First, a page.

They're hot and they're here Doughnuts: Krispy Kreme, the heralded doughnut chain from the South, opens its first Maryland LTC store. Customers give it sweet reviews.

November 04, 1998|By Shanon D. Murray | Shanon D. Murray,SUN STAFF

Hot Doughnuts Now!

The red and green neon sign that signals when fresh Krispy Kreme doughnuts are rolling off the conveyor belt flashed on for the first time in Maryland yesterday at the insane hour of 5: 30 a.m., and hundreds heeded the call.

The scent -- and reputation -- of glazed doughnuts wafted around the stretch of Belair Road in Fullerton and around the beltway, drawing in doughnut-lovers and causing pre-dawn gridlock in the parking lot and the drive-through lane.

"These are worth it," said Marlene Fraser, the first customer of the inaugural Krispy Kreme doughnut shop in Maryland. "They melt in your mouth, especially when they are hot."

The Towson resident ended her workday at the Mass Transit Administration depot in Highlandtown and headed straight for Krispy Kreme. She waited outside in her van for about 1 1/2 hours until the store lights came on.

Other devout Krispy Kreme fans joined her, making it a full house soon after the doors were unlocked.

Until recently, only those who lived or traveled through the South knew the pleasures of Krispy Kreme Doughnuts, which was established in 1937. Its cult following increased dramatically as the privately held, Winston-Salem, N.C., company began offering franchises in 1995.

The Belair Road shop is owned by Krispy Kreme Doughnuts of Maryland LLC, a partnership of Gary Edwards and Harry G. Pappas Jr., who are both Burger King franchisees, and Heritage Properties, a development company.

Krispy Kreme franchises cost about $1 million to start up. About 35 have opened in the past three years.

The partnership has exclusive rights to develop shops in Maryland and must develop nine more within four years. The next shop -- most likely along the York Road corridor -- could open in March. The company will then expand to Ritchie #F Highway and Security Boulevard, and to outlying areas such as Salisbury and Cecil County, Edwards said.

Before the Belair Road shop opened, the closest Krispy Kreme outlets were in Wilmington, Del., and Alexandria, Va.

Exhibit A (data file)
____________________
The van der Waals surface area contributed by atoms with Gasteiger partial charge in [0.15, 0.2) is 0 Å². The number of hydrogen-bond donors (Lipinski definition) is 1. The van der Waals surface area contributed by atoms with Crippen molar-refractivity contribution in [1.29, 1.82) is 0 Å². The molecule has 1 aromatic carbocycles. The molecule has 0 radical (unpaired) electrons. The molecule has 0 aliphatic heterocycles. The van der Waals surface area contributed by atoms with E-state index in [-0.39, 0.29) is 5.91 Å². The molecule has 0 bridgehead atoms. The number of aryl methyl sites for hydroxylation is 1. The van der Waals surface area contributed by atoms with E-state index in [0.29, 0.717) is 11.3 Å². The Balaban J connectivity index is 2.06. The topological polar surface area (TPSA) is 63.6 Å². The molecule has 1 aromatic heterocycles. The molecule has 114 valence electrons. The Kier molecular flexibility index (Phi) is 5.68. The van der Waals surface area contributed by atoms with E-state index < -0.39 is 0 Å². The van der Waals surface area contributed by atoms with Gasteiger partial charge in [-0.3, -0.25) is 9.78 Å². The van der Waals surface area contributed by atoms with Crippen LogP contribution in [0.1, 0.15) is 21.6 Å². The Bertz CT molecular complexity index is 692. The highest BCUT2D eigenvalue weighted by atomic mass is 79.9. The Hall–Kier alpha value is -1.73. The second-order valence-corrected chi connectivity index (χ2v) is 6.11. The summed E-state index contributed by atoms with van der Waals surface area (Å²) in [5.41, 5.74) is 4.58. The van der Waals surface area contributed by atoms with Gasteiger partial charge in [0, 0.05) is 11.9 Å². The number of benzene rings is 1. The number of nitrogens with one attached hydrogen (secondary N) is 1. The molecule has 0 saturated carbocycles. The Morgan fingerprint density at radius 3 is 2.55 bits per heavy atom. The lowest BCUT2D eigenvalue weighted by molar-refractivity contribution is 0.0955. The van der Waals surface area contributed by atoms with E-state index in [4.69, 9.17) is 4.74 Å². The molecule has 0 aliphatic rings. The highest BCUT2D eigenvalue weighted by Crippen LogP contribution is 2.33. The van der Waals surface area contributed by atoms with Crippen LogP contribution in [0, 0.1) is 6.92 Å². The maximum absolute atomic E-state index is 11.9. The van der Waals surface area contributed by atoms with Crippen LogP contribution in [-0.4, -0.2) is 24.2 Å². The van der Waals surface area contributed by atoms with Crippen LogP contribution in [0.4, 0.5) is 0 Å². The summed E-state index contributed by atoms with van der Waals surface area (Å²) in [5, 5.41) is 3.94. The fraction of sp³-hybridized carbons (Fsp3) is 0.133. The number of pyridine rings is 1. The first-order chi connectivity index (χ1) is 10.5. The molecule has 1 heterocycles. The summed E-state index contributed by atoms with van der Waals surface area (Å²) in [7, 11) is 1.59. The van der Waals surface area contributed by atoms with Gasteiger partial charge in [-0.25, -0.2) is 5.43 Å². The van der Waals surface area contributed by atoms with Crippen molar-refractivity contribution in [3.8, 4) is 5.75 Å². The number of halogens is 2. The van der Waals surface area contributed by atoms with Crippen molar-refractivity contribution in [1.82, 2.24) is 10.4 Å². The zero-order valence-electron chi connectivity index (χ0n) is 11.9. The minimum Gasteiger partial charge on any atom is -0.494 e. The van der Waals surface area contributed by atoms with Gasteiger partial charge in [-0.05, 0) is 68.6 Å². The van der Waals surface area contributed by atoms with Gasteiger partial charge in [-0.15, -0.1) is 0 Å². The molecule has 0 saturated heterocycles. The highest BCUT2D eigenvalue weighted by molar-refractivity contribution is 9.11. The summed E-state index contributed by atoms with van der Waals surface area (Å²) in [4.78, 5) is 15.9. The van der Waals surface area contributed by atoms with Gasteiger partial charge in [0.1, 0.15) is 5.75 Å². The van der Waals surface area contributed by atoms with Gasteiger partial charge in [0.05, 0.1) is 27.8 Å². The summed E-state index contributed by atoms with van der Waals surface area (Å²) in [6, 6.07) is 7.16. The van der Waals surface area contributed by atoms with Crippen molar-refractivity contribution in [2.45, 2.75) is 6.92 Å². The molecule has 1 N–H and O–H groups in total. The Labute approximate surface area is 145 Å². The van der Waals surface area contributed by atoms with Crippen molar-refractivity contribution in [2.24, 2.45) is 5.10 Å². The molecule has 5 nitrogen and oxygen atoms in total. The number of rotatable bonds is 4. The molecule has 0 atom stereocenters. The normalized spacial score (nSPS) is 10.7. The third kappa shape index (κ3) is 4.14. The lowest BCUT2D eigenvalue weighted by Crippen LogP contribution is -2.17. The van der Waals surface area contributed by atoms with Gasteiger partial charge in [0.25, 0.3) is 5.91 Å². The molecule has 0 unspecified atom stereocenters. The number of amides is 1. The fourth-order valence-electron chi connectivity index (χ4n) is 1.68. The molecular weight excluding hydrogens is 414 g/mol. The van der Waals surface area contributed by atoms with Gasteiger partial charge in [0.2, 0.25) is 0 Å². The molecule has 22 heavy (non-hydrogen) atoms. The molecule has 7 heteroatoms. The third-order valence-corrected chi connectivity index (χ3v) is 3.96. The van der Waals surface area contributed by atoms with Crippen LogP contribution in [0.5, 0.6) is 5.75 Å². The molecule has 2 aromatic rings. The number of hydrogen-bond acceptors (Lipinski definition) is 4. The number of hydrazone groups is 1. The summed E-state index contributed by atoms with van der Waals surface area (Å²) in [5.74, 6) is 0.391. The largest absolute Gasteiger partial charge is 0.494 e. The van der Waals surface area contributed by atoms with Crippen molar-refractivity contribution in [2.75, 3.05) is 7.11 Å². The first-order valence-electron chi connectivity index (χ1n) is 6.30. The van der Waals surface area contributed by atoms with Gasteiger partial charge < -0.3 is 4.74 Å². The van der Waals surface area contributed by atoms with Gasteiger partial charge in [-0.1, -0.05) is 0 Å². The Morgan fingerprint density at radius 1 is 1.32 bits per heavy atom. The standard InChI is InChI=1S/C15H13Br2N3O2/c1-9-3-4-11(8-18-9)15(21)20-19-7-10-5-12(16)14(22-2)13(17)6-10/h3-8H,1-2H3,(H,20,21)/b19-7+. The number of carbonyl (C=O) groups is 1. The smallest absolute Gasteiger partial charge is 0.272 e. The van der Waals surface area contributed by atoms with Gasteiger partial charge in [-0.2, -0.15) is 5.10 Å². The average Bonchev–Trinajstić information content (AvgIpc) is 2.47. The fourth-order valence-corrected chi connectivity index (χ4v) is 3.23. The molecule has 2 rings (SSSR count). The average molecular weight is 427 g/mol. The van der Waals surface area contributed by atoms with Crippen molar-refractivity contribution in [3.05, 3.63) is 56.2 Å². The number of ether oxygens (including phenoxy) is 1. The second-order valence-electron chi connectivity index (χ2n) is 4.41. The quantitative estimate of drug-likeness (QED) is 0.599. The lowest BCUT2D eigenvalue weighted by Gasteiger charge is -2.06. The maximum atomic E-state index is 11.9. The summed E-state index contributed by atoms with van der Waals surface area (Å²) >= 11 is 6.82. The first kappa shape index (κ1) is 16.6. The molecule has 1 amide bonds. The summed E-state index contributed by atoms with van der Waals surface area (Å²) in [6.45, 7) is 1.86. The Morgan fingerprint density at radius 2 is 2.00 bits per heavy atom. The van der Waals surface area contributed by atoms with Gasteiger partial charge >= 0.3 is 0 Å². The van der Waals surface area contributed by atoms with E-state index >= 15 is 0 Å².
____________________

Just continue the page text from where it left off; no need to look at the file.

With 135 shops in 20 states, Krispy Kreme sells 3 million doughnuts a day and more than 1.3 billion a year. The most famous flavor is the original glazed. Chocolate iced creme-filled is the runner-up, but there are 13 other varieties -- from crullers to doughnuts filled with lemon and custard.

Yesterday, customers sat around tables in the shop eating doughnuts and greeting daylight. Some swapped trivia, such as: It takes seven seconds -- not six or eight -- in a

microwave to get the doughnut to taste like it just emerged from the vat of oil.

In its first 90 minutes of business, the shop served 161 customers, Edwards said.

Elizabeth Burchett of Perry Hall, a transplant from the South, came across the Krispy Kreme World Wide Web site on the Internet and kept checking to see when it was going to open on Belair Road.

"It's pretty disgusting to get this excited about doughnuts," she said.

"I know this is a bad thing, but I can eat six in one sitting," the petite woman added, drawing shocked stares from others in line. Each doughnut has about 10 grams of fat and 170 calories.

The competition

The Dunkin' Donuts shop 1 1/2 blocks away also had a line. But some of the customers were in the area for Krispy Kreme but didn't want to deal with the gridlocked parking lot.

"We drove by and thought about stopping, but it was just too crowded," said Stephanie Cipko, an ambulance driver for a private company who stopped at Krispy Kreme's competitor for a break with her partner, Ed Sittler.

The Dunkin' Donuts chain dwarfs Krispy Kreme. The company has 1,764 stores in North America and 14 countries. A dozen of Dunkin's doughnuts costs $4.19; a dozen of original glazed Krispy Kremes costs $3.99, and an assorted box costs $4.19.

Ray Almsteadt, 23, and Ryan Blankenship, 16, are fans who won't be swayed from Krispy Kreme. Almsteadt, who attended college in Mississippi, used to drive to Delaware to buy the doughnuts with his cousin Ryan.

Yesterday, they arrived at the new shop at 5: 25 a.m. and stood around and watched the doughnuts being made in big, silver contraptions -- which can make 3,240 doughnuts an hour -- through a huge window separating the restaurant from the back of the shop.

A perfect batch of doughnuts requires precision in time, temperature and weight, said Joe Hodges, Krispy Kreme's director of operations, and a second-generation Krispy Kreme man.

His father is a retired executive. One of his brothers owns franchises in North Carolina, and another is senior vice president of Krispy Kreme Corp.

Hodges met his wife, Mary Beth, while she was working in Krispy Kreme's franchise division at its corporate office.

The process

To make a batch of doughnuts, one needs 25 pounds of dough, which is the secret Krispy Kreme mix that's shipped from the company's headquarters. It was developed in New Orleans in 1937 by a French chef. The dough is mixed with yeast, water and a special brew to give it flavor.

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